Online eBook: Acadian Culture in Maine

If you have Acadian ancestry, especially those who moved from Acadia to northern Maine, you will want to read a 92-page report on the history and culture of Maine’s upper St. John Valley that is available online free of charge. Acadian Culture in Maine, a 1994 publication of the National Park Service can be found on the web site of the University of Maine at Fort Kent Acadian Archives at http://acim.umfk.maine.edu.

acadian-culture-in-maine

The 1994 print run was limited to 1,000 copies that sold out quickly. The Park Service did not have the necessary funds for a second publication. Now the Park Service has made the book available online at no charge. The result is lower expenses for the National Park Service and a much wider audience for this reference book.

The Acadians featured in this book are those Americans of French descent connected by history to the upper St. John Valley of Maine and New Brunswick, including the descendants of early Acadian settlers of the St. John Valley.

The book details the travels of the Acadians from Gran Pre, Nova Scotia, through the Gran Derangement by the British, who scattered the Acadians up and down the East Coast. The Web site has 110 new color images that did not appear in the original book. The images include paintings by Edmundston, New Brunswick, artist Claude Picard, including one of the Gran Derangement, or the expulsion of Acadians.

The Web site creators also added teachers’ references and lesson plans to teach the travails of the Acadians. The site includes a wealth of information on Acadians in Maine. The book also can be printed from the site.

I spent a fascinating evening reading this online book. Of course, it was fascinating to me because about 50% of my ancestors were French-speaking Acadians and Quebecois who lived in the St. John River Valley. I especially noted the pictures of two different churches in which many of my ancestors were christened or married or were mourned at their funerals.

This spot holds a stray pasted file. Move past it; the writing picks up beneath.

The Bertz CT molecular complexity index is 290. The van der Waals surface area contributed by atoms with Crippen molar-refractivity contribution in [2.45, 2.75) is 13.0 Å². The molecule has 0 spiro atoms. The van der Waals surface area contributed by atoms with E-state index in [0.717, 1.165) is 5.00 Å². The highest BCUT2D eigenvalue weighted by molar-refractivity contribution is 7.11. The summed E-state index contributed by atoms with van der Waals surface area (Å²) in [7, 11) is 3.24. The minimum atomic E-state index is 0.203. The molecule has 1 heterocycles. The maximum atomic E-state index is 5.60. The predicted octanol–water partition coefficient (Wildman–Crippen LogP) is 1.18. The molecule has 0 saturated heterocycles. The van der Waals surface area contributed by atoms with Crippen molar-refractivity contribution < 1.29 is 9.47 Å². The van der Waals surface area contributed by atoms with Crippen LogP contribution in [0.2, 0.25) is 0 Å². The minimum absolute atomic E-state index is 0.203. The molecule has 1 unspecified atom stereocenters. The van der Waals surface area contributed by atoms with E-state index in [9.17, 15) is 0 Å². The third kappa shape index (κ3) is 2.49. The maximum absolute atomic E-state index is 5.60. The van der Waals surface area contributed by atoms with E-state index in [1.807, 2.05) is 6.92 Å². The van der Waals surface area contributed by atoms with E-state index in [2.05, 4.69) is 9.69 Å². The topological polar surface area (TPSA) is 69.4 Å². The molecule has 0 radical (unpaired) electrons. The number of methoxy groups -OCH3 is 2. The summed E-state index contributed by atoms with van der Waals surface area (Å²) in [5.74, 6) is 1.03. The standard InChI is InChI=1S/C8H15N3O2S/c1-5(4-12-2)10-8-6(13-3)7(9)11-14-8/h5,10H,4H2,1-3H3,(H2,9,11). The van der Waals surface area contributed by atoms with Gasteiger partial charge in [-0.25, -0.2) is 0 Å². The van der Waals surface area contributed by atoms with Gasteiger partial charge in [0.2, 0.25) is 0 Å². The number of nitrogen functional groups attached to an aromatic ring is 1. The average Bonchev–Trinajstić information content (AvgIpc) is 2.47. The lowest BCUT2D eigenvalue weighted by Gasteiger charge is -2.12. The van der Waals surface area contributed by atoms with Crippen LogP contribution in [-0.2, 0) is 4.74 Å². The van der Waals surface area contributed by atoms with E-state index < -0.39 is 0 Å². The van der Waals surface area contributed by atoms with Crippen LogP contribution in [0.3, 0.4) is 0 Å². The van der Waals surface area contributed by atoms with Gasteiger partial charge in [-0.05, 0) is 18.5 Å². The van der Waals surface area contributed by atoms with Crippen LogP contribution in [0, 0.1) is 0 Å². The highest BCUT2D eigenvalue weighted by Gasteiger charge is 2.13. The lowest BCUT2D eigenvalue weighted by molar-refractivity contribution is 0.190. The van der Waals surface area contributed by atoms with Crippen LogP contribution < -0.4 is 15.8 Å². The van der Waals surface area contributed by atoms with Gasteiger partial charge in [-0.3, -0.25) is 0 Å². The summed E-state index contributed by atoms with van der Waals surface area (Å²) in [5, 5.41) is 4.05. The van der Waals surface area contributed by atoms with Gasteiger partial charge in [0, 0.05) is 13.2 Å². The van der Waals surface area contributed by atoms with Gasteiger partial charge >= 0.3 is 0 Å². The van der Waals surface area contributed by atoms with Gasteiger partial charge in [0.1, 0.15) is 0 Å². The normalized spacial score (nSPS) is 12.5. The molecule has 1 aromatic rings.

If you have an interest in Acadian history, you will enjoy this online book. If you have French-speaking ancestors from the St. John River Valley, you will more than enjoy it; you will find it fascinating.

Acadian Culture in Maine can be found at http://acim.umfk.maine.edu.

4 Comments

I only have one Acadian ancestor, and he was in Nova Scotia, in the Grand Prè area (Evangeline country). But I’ve been fascinated with Acadian culture for years. This will make a good read.

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I remember as a kid in midldle-or-early high school (mid-1940’s) being required to read “Evangeline” and , like any unready kid, I had no idea that what later became known as “ethnic cleansing” had ever existed. It was many years before I began learning the brutal lesson that the Acadians, like the Irish being thrown out of their homes in the “Great Plantation” diaspora, were unfortunate members of a host of political pawns in a very long history of displacement that continues to this day.

I recently re-read Longfellow’s poem and wish that I could have appreciated what it meant back then. I think it would have made me more sympathetic for the Koreans who were trying to put their lives back together while we dumb GI’s were storming through the countryside.

I suppose my brother-in-law, who had gone through France, Belgium and into Germany could have explained it but, like so many others, he had a lot of trouble talking about such subjects for a very long time.

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I am unable to figure out how to get the book to print. The instructions they give aren’t useful.

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